What is Solar Power and How Does it Work? A Step-By-Step Guide - Part 2
Having discussed the basic definition of solar power in Part 1 of this series, we'll now move on to discuss the various types of systems used to produce solar power, beginning with grid-tied systems.
Grid-Tied - A Definition
A grid-tied solar power system (also referred to as grid-intertied, or on-grid or utility-interactive(UI)) produces solar electricity that is fed directly into the utility grid, hence the term grid-tied, as the system is tied, literally, to the grid. It's very often the case, e.g. during the day on weekdays when most families are away from their homes, that a grid-tied system is still producing electricity, even though very little, if any, is being used in the home. This excess energy is then fed into the grid, offsetting a residence's electrical usage, and causing the electricity meter to spin backwards, resulting in the account with the utility company being credited with that amount of energy (this is known as net metering or net billing, and is not available in all states, so please check with your utility company as to whether or not this option is available in your case). Thus, the utility grid is acting as a storage system and the electricity fed into the grid will be available for later use. In this way, a family's electricity bill can be drastically reduced, or even eliminated in some cases.
Components Of A Grid-Tied Solar Electric system
- Solar Panels
Also known as solar modules or photovoltaic (PV) panels, this is where all the magic of converting solar energy into solar power (or electricity) begins. We discussed the term "photovoltaic" and its definition in Part 1 of this series, but, briefly, this refers to the scientific process by which solar energy is converted into electricity. Basically, there are a number of silicon cells within each PV panel, each of which reacts with photons, or units of light, from the sun to produce direct current (DC) electricity.
One panel by itself will not produce a great deal of power as far as running household appliances, etc., is concerned, so, more often than not, multiple panels are combined to from an array to provide the required amount of power. In order to determine the number of panels needed, a rating is assigned to each panel in watts to indicate the panel's maximum power output under ideal sun and temperature conditions. Divide that into the required amount of power and that's approximately how many solar panels you'll need.
- Mounting Racks
Mounting racks are used to secure PV panels in place and to ensure they're properly orientated, i.e. facing south wherever possible to gain the maximum amount of solar energy. Depending on the amount of space available, obstructions, etc., 3 types of mounts are available: 1) poles that are set in concrete; 2) rooftop (the most common in urban areas); 3) ground (usually only an option where plenty of land is available). The amount and type of additional hardware needed will vary depending on which type of mount is selected.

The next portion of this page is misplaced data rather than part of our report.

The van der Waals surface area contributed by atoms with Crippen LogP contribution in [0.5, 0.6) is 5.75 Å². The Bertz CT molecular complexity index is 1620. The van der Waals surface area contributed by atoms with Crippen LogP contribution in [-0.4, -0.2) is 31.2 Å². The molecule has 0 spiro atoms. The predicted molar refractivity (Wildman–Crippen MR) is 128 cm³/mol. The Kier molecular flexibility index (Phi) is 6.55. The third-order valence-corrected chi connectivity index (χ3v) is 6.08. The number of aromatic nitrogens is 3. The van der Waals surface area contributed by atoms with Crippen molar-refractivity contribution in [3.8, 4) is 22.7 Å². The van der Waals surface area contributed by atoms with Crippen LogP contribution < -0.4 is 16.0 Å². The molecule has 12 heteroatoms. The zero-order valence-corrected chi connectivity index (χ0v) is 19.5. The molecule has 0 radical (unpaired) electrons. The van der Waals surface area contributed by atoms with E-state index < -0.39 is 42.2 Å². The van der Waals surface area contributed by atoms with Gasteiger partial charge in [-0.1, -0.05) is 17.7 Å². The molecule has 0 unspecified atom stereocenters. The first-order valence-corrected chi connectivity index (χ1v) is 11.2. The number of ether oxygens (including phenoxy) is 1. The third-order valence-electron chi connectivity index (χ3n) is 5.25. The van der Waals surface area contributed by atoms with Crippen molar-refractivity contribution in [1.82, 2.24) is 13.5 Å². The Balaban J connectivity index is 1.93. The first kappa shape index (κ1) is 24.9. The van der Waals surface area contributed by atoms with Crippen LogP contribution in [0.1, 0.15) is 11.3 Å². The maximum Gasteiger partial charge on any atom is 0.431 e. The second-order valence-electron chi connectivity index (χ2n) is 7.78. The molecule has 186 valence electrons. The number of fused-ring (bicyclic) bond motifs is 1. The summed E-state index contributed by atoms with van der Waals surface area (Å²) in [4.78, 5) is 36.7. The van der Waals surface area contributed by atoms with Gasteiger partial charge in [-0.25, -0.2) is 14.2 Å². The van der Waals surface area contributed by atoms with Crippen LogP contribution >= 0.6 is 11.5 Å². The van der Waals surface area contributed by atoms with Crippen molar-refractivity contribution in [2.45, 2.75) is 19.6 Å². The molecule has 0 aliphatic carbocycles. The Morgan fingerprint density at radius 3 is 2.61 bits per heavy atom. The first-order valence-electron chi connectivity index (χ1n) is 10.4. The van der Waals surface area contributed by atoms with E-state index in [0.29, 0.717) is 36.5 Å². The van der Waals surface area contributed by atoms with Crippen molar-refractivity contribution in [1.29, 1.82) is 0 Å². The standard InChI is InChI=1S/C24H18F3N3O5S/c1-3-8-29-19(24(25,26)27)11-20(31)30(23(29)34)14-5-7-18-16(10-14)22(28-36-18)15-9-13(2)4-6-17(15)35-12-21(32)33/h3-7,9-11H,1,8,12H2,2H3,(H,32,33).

- DC Disconnect
This is used to safely disconnect the flow of electricity from the PV panels in case of current overload.
The inverter takes the raw DC power produced by the solar panels and converts it to usable AC (alternating current) power, which can then be fed into the utility grid, and, subsequently, available to power household apliances, lighting, etc., since they all run off AC electricity.
- AC Breaker Panel/Inverter AC Disconnect
The breaker panel is where, as they say, "the twain shall meet", i.e. the electrical wiring of a dwelling connects to the power supply, be it either the grid or the solar energy system. It contains labeled circuit breakers used for both maintenance purposes and to protect the wiring from fires, etc.
The inverter AC disconnect, as its name implies, performs the same functions for the inverter and its wiring.
- Kilowatt Hour Meter
In the case where a building has a grid-tied solar electric system, most utility companies supply a bi-directional meter at no cost that can measure both the electricity being fed back into the grid as well as being pulled out of the grid.
As you can see, there's not a great deal in terms of complexity to a grid-tied solar power system, but the benefits and savings it can provide are far-reaching. This system doesn't provide complete energy-independence - in the case of a blackout, no power would be available. For that, stay tuned for Part 3 in this series, when we'll discuss the solution to that particular type of dilemma.
For more information on this subject and many others from the exciting world of solar and alternative energy, visit All-You-Need-Is-Solar.com, a resource for solar and alternative energy information and products.